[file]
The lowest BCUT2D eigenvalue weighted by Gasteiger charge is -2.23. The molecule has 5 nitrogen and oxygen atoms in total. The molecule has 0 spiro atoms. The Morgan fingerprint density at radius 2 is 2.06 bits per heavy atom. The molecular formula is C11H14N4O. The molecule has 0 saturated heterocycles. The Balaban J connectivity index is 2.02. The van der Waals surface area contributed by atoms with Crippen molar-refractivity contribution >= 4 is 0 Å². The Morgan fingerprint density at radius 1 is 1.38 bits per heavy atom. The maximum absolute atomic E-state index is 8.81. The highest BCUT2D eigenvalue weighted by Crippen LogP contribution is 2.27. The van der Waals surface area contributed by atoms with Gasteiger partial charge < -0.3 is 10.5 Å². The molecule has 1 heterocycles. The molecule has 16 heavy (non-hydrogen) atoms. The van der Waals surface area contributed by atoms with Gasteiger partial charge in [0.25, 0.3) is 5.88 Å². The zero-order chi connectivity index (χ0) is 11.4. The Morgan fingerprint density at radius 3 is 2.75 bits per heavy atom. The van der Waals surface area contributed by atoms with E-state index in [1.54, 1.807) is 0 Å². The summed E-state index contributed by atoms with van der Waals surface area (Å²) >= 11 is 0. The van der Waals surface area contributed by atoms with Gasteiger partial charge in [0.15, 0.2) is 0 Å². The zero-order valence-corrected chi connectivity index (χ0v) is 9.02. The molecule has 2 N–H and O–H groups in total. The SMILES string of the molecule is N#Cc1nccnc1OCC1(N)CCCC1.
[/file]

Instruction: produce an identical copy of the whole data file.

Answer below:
The lowest BCUT2D eigenvalue weighted by Gasteiger charge is -2.23. The molecule has 5 nitrogen and oxygen atoms in total. The molecule has 0 spiro atoms. The Morgan fingerprint density at radius 2 is 2.06 bits per heavy atom. The molecular formula is C11H14N4O. The molecule has 0 saturated heterocycles. The Balaban J connectivity index is 2.02. The van der Waals surface area contributed by atoms with Crippen molar-refractivity contribution >= 4 is 0 Å². The Morgan fingerprint density at radius 1 is 1.38 bits per heavy atom. The maximum absolute atomic E-state index is 8.81. The highest BCUT2D eigenvalue weighted by Crippen LogP contribution is 2.27. The van der Waals surface area contributed by atoms with Gasteiger partial charge < -0.3 is 10.5 Å². The molecule has 1 heterocycles. The molecule has 16 heavy (non-hydrogen) atoms. The van der Waals surface area contributed by atoms with Gasteiger partial charge in [0.25, 0.3) is 5.88 Å². The zero-order chi connectivity index (χ0) is 11.4. The Morgan fingerprint density at radius 3 is 2.75 bits per heavy atom. The van der Waals surface area contributed by atoms with E-state index in [1.54, 1.807) is 0 Å². The summed E-state index contributed by atoms with van der Waals surface area (Å²) >= 11 is 0. The van der Waals surface area contributed by atoms with Gasteiger partial charge in [0.15, 0.2) is 0 Å². The zero-order valence-corrected chi connectivity index (χ0v) is 9.02. The molecule has 2 N–H and O–H groups in total. The SMILES string of the molecule is N#Cc1nccnc1OCC1(N)CCCC1.